FLOW PATH. The route taken and/or space occupied by the personnel, material, subassembly, or assembly as these progress through the manufacturing process.

FLOW PROCESS CHARGE.  A graphic, symbolic representation of the work performed or to be performed on a product as it passes through some or all of the stages of a process.  Typically, the information included in th echrt is quantity, distance moved, type of work done (by symbol with explanation), and equipment used.  Work times may also be included.  Flow process chart symbols generally used are:

ASME* Standard Symbol

Operation:  A subdivision of a process that changes or modifies a part, material or product, and is done essentially at one workplace location.

A specialized application for paperwork uses two standard sysmbols:

Creation of a record or set of papers

Additona of information to a record or set of papers

Transportation (move):  Change in location of a person, part, material, or product form one workplace to another.

Inspection:  Comparison of observed quality or quantity of product with a quality or quantity standard.

Storage:  Keeping a product, material, or part protected against unauthorized removal.

D delay:  An event which occurs when an object or person awaits for the next planned action.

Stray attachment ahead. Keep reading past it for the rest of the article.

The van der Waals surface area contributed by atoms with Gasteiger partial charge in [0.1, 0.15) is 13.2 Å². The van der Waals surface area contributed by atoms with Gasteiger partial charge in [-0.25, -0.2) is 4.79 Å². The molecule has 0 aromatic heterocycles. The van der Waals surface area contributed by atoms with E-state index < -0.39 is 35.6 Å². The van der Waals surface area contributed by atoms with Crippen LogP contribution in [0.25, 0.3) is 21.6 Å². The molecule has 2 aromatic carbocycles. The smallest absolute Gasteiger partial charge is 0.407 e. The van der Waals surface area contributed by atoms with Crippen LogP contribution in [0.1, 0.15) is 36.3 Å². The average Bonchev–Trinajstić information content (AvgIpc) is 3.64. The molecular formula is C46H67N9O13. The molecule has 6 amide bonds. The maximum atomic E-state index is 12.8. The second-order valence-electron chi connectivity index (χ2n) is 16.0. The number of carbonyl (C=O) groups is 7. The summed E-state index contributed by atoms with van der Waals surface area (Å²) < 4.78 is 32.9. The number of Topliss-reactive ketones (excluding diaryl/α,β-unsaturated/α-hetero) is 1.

Combined activity:  Adjustment during testing, e.g., would combine the separate operation and inspection symbols.

*See ASME Standard 101
 Syns:  flow chart, production process chart, product analysis chart.

FOREIGN ELEMENT. An element with a random, usually unpredictable, frequency of occurrence, not part of a normal method, usually accounted for by eliminating the element or by predicting the occurrence frequency and allowing elemental time prorated into the operation time.
FORM PROCESS CHART. A graphic, symbolic representation of the process flow of paperwork forms. Similar to a flow process chart except that the item of interest is one or more forms. A form process chart may show organizations, operations, movements, temporary and controlled storages, inspection or verification, disposal of all forms charted, as well as the source and type of information transmitted between forms. Flow process chart symbols may be adapted to reflect the form processing activity. Syns: information process analysis chart, functional forms analysis, forms analysis chart.

FRAME COUNTER. A mechanical or electronic counter which can be used to determine the number of frames that have passed a predetermined point in a motion picture. The frame counter may be attached to any device for showing or viewing motion pictures or video recordings.

FREQUENCY. (1) The number of times a specified value occurs within a sample of several measurements of the same dimension or characteristics on several similar items. (2) In work measurement, the number of times an element occurs during an operation cycle.

FUMBLE. An unintentional human activity referred to as a sensory-motor error that may or may not be avoidable depending upon the working environment or the skill of the operator.